Goal

Implement a program to solve Sliding Number puzzles using various search strategies.

Languages

Any programming language available in our labs.

Sliding Numbers Puzzles

A sliding numbers puzzle is a 2D combination puzzle, usually containing either 8 or 15 numbers and one blank space. The puzzle is to rearrange the numbers in the puzzle so that they are all in numerical order with the blank space at the end. This is done by sliding one number at a time into the blank space to move the tiles around.

Your task for this assignment will be to write a program that can solve such sliding numbers puzzles. The puzzle will be read in via a text file and can be either a 3x3 or 4x4 puzzle. Note that not all possible puzzles are solvable, but the examples provided all do have a solution. A text-based interface is sufficient for this assignment, though if you choose to implement a graphical interface that will also be accepted. Your program will output the following information each run: Initial puzzle, solved puzzle, and the moves needed to go from beginning to end (it is up to you to decide how you wish to output this information).

To solve the puzzles, you will implement several different search strategies. While the problem seems simple on the surface, a brute force search has a computational complexity of O((n + 1)!), where n is the number of tiles in the puzzle (ie. the above puzzle has 9! possible positions). The search algorithms you will implement are as follows:

This strategy is review from Cosc 2P03 and is guaranteed to find a solution in the least possible number of moves.

This strategy uses a Depth First Search with an incremental max depth and is also guaranteed to find a solution in the least possible number of moves.

This strategy implements the A* search and will make use of heuristic evaluations to improve efficiency. A* is guaranteed to find an optima solution provided that the implemented heuristic is admissible.

Along with the implementation, you will submit a short write up. This write up will include:

2. A brief section for each implemented search strategy about how it performed compared to the other strategies.
3. An explanation of how to run and use the program, how to interpret the output (if needed), and any additional information you feel is needed to inform the marker of.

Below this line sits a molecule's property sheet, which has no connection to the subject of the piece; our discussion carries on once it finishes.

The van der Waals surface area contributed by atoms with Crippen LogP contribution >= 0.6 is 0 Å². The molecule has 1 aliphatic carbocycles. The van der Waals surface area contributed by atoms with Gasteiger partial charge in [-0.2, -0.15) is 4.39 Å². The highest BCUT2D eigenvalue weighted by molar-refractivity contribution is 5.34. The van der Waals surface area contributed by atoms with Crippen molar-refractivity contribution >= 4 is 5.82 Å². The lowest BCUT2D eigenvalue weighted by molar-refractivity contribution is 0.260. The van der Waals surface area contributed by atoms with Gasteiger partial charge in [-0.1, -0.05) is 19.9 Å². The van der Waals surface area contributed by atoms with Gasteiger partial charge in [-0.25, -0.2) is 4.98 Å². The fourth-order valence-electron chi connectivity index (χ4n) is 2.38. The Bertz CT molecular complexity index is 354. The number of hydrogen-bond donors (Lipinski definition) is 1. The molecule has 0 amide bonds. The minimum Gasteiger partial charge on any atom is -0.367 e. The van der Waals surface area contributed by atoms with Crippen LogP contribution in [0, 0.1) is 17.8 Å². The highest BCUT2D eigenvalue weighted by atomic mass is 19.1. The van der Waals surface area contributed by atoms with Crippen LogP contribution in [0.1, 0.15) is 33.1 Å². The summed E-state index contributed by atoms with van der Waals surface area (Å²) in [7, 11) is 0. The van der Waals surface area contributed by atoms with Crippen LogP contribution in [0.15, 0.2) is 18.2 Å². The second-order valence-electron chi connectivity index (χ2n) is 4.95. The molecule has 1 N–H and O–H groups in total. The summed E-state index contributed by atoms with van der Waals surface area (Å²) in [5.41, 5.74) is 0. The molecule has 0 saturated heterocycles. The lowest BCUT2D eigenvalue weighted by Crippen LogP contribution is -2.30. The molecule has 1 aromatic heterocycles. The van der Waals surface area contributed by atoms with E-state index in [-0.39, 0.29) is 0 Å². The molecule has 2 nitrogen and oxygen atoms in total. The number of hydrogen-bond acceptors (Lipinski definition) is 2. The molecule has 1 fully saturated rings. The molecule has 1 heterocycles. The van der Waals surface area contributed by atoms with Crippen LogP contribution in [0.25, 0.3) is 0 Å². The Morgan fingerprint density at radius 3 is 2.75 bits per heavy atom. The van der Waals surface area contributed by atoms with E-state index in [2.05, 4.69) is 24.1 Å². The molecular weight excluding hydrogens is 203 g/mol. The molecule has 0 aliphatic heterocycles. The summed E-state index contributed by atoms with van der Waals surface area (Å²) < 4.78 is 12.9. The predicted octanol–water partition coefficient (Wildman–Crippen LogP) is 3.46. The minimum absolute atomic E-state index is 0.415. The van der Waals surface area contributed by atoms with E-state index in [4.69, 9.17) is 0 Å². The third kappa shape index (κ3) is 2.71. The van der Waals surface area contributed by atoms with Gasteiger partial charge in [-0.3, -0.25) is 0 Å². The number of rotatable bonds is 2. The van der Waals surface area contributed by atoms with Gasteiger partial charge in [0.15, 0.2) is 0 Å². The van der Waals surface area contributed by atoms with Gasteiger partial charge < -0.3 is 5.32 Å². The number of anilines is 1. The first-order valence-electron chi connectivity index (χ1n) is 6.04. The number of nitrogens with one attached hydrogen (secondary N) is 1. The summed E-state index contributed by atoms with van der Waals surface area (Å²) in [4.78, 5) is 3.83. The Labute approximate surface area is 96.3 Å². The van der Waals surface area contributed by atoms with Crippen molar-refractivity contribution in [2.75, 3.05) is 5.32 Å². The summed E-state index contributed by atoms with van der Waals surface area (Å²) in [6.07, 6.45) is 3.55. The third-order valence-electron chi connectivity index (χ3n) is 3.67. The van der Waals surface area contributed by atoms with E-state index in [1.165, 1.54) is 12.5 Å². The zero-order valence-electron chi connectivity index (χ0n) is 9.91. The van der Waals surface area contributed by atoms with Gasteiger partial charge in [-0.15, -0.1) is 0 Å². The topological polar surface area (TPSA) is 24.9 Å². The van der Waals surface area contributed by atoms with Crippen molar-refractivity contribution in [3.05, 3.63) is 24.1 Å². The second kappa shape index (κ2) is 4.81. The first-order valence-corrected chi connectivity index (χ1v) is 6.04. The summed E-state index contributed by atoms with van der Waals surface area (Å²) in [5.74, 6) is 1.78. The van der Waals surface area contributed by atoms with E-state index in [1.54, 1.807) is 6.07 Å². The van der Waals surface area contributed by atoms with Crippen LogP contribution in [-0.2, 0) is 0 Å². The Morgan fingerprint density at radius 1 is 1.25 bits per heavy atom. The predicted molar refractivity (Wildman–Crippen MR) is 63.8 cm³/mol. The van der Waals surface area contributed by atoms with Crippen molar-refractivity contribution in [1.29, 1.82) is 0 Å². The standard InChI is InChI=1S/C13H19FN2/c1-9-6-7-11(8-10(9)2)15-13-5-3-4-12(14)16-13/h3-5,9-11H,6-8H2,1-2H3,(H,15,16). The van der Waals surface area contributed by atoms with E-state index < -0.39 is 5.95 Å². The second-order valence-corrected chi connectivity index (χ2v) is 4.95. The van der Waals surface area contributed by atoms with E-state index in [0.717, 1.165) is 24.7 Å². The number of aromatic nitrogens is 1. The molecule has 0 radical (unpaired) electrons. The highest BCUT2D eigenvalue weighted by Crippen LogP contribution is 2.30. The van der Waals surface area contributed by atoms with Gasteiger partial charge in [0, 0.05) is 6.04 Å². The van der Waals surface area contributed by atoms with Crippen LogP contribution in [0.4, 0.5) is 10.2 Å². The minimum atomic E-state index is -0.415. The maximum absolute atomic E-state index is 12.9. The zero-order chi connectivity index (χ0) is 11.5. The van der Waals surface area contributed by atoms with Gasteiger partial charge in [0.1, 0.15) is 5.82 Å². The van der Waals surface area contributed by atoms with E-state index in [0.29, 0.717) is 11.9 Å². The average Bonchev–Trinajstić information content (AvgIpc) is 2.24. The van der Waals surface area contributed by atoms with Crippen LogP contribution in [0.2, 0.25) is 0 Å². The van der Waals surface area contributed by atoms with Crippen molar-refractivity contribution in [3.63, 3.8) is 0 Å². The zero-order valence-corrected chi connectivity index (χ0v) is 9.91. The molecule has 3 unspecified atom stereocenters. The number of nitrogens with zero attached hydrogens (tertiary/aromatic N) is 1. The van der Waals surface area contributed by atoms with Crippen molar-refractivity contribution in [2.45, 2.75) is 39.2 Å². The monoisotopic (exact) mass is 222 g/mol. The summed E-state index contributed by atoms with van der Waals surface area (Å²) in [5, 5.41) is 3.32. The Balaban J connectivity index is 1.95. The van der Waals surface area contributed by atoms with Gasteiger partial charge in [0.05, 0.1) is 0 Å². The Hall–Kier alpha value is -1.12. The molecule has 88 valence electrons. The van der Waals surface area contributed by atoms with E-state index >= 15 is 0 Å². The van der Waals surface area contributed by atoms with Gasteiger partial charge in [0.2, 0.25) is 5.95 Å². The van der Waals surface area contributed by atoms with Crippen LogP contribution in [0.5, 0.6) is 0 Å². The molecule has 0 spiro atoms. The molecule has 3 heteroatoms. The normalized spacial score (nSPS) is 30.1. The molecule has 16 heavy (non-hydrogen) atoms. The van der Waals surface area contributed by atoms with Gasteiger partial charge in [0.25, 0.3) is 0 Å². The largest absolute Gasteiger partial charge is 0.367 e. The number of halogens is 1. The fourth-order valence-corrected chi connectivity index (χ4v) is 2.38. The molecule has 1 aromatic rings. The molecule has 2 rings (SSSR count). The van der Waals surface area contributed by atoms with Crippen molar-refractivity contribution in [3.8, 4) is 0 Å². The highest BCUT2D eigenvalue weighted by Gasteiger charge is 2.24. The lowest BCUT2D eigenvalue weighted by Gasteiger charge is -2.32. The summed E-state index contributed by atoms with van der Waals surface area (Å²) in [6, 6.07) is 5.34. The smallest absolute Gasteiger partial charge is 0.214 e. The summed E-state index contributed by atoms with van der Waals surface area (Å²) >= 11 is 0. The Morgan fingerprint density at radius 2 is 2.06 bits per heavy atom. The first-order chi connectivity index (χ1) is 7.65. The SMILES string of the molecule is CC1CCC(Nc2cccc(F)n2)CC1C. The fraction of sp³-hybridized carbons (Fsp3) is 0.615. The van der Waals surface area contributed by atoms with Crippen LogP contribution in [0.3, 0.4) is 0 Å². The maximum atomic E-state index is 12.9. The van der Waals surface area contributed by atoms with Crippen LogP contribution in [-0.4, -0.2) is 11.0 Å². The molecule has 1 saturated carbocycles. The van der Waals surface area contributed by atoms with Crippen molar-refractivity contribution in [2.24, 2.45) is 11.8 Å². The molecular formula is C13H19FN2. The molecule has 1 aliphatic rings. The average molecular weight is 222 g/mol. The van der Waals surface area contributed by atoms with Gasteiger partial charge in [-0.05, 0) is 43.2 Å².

Hints

• Due to the complexity of these puzzles, BFS may require more memory then your computer has available. When implementing, incorporate some catch for out of memory exceptions to prevent your program from crashing. It is ok if BFS does not find a solution due to this limit, you can report this in your write up.
• When implementing A* search, make sure to spend a good amount of time on the heuristic function. You are welcome to research already existing heuristics for this problem, and are encouraged to also experiment with your own ideas.
• It is normal for some puzzles to take a considerable amount of time to solve, if your program takes a while to run it does not mean that you have done something wrong.

Hand in and submission notes

• Submission will be done electronically through Sakai. Submission will include all your commented source code and your write up.
• Unity is not allowed for this assignment by any students. We recommend using Java 8, Python 3.6, or C#. Your source code should be presented in a format that can be easily compiled. All assignments must include detailed instructions for the marker to compile and run the submission. Failure to provide adequate explanation and documentation may result in a submission not being graded.
• Please note that the virtual COMMONS is available to all students at Brock. You are not required, but if you prefer to (or need to) you can use the virtual COMMONS instead of a personal computer. Machines in the virtual COMMONS have IDEs for Java, Python, and C#.
• Any questions/concerns etc., regarding the grading of any assignment MUST be raised within 7 days of graded assignment hand-back. In this case, please send your concerns/questions to Course Coordinator. To better serve you, please don’t send multiple queries on the same topic to Cody, Professor and other TAs. Cody will be the point of contact for any such queries and the Professor will receive them all at once from Cody.
• We will be creating a FAQ for this class and adding some of your questions there (while maintaining your privacy). In this case, please send all your email questions to Cody. Cody will try his best to respond to all your questions as soon as possible, so please wait 72 hours before you contact course instructor if Cody has not responded. Note: Cody will be working closely with the course instructor and she will have access to all your questions.

Example puzzles

``````3
1 2 3
x 8 6
4 5 7
3
x 2 5
7 3 8
4 6 1
4
1 2 8 3
5 10 6 4
9 14 7 12
13 x 11 15
4
5 8 6 3
2 1 11 x
13 10 14 4
7 9 15 2
``````